CBDC stands for Central Bank Digital Currency.
The development of CBDCs in many countries have
been in the works for many years now.
Attempts have been made to establish a CBDC from
as early as 2014 when the government of Ecuador,
under then-President Rafael Correa, decided that
they wanted electronic money (dinero electrónico,
or DE) unfortunately the system had failed within 3 years
of its rollout due to a lack in the number of users and
volume in payments.
Starting on December 27th, 2019 the central bank of
the island of Bahamas begun the first phase of their
CBDC or "Sand Dollar" roll out in the district of Exuma
with plans to extend to Abaco. It is important to know
that CBDCs are not cryptocurrencies. They will be
implemented by using a database that is run by central
banks, governments, or approved private sector entities.
In terms of fungibility, CBDCs should be able to be exchanged
for the majority, if not all forms of digital currencies.
Unlike the majority of cryptocurrencies though, CBDCs are
not decentralized and as a result, they will not require
a distributed ledger or a blockchain in order to function.
CBDCs are equivalent to their specific paper currencies.
Which means that they will have the same value as their
specific paper counterparts.
In terms of progress, China has been making great strides
towards establishing their own CBDC or DCEP which stands for
Digital Currency Electronic Payment. From the time that
the PBOC central bank released its whitepaper last summer,
they have been working towards the launch of their BSN
or Blockchain Service Network system which is already
been piloted in Chinese cities and along its “Digital Silk Road”
trade routes. The recent pace of china's digital currency
development has been in direct response to facebooks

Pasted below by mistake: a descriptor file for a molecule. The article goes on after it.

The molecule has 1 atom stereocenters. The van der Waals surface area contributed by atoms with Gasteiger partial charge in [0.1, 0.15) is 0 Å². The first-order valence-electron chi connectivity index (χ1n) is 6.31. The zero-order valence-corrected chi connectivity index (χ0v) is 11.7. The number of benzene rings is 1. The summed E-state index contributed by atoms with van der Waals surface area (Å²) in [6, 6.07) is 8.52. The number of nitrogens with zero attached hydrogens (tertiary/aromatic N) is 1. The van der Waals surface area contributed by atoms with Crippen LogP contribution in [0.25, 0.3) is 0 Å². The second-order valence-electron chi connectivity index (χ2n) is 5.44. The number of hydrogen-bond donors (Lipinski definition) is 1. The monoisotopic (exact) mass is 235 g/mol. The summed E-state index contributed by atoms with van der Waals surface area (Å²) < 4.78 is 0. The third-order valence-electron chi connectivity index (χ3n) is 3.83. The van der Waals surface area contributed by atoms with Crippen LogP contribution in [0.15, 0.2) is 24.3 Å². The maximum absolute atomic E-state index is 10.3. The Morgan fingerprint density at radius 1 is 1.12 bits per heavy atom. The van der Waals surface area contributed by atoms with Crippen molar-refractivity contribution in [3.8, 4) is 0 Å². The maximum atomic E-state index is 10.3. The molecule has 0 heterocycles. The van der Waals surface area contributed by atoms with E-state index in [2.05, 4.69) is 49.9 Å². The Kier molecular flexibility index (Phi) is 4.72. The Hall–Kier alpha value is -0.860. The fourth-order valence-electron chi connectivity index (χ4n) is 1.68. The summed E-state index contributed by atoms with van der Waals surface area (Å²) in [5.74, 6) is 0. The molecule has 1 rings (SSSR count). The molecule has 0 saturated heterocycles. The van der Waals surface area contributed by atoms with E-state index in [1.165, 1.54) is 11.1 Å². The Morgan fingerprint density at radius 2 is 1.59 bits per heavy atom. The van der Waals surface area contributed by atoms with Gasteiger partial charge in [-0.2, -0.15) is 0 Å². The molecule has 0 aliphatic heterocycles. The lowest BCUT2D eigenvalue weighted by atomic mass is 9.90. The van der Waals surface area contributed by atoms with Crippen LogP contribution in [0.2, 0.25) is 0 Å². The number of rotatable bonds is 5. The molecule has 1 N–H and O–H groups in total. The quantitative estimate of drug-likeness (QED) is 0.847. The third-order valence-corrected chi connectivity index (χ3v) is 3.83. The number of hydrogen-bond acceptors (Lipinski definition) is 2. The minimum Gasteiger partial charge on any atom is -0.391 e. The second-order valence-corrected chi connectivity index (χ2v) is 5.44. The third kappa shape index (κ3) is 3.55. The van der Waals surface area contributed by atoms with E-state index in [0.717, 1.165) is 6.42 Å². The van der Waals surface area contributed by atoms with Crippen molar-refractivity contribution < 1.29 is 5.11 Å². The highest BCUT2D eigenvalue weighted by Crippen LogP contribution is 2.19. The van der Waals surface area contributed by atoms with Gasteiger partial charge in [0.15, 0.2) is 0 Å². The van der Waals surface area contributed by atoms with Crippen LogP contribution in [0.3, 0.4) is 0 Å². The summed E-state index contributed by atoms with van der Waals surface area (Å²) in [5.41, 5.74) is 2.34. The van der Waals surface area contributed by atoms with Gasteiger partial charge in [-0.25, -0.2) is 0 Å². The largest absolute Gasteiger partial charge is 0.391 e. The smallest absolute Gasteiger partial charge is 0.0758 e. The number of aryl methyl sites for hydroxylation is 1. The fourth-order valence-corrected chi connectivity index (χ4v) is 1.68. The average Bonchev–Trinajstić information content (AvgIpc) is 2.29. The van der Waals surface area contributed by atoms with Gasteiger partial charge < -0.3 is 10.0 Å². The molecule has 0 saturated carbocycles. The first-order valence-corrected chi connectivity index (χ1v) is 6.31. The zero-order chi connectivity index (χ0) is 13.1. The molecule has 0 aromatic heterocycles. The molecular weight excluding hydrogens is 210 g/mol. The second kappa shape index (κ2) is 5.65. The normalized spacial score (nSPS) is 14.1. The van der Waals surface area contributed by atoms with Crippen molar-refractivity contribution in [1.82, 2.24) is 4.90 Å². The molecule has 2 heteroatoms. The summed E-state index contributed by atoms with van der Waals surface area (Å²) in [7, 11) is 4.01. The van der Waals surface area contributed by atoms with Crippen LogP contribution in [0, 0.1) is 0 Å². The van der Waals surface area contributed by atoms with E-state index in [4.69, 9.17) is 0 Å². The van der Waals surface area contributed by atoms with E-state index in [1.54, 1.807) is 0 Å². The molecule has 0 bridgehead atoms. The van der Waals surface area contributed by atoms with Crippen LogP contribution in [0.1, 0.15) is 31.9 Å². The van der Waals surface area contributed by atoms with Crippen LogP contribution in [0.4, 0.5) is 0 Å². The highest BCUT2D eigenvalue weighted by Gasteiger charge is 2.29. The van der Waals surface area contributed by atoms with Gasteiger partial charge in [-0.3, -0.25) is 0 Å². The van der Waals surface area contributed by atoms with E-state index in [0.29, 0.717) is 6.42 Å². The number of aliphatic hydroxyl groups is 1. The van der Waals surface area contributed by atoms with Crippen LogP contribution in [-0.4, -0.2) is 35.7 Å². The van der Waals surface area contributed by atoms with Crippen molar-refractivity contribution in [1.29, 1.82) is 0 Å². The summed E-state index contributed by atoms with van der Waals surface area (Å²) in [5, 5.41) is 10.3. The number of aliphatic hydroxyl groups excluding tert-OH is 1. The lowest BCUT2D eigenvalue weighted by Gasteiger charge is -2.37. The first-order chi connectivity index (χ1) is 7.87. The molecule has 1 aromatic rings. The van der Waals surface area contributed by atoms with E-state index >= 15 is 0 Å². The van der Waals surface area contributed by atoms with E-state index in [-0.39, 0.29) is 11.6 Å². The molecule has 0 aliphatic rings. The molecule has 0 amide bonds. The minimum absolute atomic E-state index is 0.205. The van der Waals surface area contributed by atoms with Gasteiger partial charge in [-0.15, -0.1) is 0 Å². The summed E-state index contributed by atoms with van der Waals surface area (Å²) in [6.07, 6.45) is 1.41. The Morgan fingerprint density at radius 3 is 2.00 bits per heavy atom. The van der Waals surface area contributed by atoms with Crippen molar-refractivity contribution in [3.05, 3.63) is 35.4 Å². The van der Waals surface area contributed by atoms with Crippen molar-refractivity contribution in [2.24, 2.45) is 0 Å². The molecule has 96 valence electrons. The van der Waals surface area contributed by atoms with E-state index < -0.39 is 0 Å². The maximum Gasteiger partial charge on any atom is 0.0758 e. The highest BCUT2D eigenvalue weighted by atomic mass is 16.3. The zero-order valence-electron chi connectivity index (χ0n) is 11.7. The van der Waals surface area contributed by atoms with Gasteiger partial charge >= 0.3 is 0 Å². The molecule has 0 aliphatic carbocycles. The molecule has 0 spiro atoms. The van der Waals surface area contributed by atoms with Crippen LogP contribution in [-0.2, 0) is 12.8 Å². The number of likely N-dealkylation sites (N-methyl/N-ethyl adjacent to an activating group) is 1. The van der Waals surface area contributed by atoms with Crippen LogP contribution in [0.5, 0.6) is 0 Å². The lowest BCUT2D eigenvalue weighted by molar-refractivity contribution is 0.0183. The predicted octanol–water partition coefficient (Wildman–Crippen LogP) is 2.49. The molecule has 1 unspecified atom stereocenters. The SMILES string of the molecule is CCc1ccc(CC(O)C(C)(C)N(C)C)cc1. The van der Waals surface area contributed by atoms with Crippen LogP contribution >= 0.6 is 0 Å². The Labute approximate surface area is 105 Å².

Libra project. Facebook had initially planned to back Libra
with a basket of currencies excluding the Chinese yuan and
China took it as a threat to their economy. Since May of 2020
China has initiated a pilot program to test its Central-Bank
Digital Currency or (CBDC) in four cities: Shenzhen, Suzhou,
Chengdu, and Xiong’an. They do this in preparation to launch
the world's first official digital currency.
It should be no surprise that among the first to embark on
this digital revolution was the united states and the united
Kingdom. On March 12th, 2020, the Bank of England published
its discussion paper on Central Bank Digital Currency,
Opportunities, Challenges, and Design. On May 28, the United
States Digital Dollar Project released its white paper, a 30-page
document detailing the potential applications of a CBDC.
Judging by the timing of the release of these CBDC white papers
one may think that the Corona outbreak might have had something
to do with it, and they would be on to something. But it is
also true that these countries have been working on CBDCs
for years now. The Corona outbreak has only served to accelerate
the process of establishing them. As it has been said before,
its not a matter of who will win this digital race but rather who
can establish a CBDC that works, for many countries have tried
before and failed.